The Concentration in Horticultural Studies is concerned with the small scale details of building and maintaining sustainable landscapes, and allows environmentally-aware students to explore different aspects of the rapidly expanding 'green industry'.
The Horticultural Studies concentration brings together scientific knowledge of plants, soils, and ecology with the theoretical and practical aspects of landscape design, construction technology and business management. Although focusing on the small-scale details of the landscape, students in this field recognize the links between plants and humankind, and the role that plants play in contributing to our lives and to creating sustainable communities.
This field requires a theoretical and practical knowledge in these areas:
- Soils: their properties and their organic inhabitants, requirements for sound plant growth, methods of soil modification to maximize healthy plant growth, and plant communities that develop on different types of soils.
- The life of plants: environmental factors that encourage or inhibit plant growth, familiarity with the ecological principles that support organisms (both plants and animals), understanding of plants within their native habitats and communities, and knowledge of current research and the concepts of sustainability.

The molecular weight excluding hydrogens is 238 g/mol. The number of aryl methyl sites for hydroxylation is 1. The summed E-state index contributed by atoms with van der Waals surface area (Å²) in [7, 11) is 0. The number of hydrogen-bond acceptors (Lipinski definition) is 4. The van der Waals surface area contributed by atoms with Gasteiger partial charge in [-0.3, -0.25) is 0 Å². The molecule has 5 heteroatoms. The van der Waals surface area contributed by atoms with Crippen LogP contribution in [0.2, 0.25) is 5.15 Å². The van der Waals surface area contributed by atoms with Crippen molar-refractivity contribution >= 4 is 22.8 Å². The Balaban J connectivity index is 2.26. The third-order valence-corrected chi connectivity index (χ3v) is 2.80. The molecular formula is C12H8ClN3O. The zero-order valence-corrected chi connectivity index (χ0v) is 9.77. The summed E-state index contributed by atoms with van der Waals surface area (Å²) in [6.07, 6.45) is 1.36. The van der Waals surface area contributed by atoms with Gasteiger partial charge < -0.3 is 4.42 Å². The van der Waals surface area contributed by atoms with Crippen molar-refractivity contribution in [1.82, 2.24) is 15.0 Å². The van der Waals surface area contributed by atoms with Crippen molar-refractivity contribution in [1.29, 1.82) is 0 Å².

- Relationships between plants and humans: plants for food and utility, horticulture and the cultivation of plants, the principles of designing the layouts of small properties, and the benefits of people-plant relationships.
- Principles of landscape construction: techniques in the construction and maintenance of landscapes, control of storm water run-off and erosion, economics between various construction and management systems, and reading and creating construction drawings.
- Business management: specific fields within the 'green industry', knowledge of the principles of estimating and accounting for small businesses, and awareness of legal responsibilities, insurances and other business responsibilities.
Students must take a total of 9 classes in their area of concentration.
In the Horticultural Studies concentration two specific concentration classes are required:
- SusComm 335 Plants in the Landscape (fall semester)
- LandArch 294A Construction Materials (spring semester)
In addition to the two classes listed above, students in the Horticultural Studies concentration must take an additional 7 concentration classes.
Additional Horticultural Studies concentration courses vary from semester to semester.
Horticultural Studies Concentration Courses:
Spring 2015 Summer 2015 Fall 2015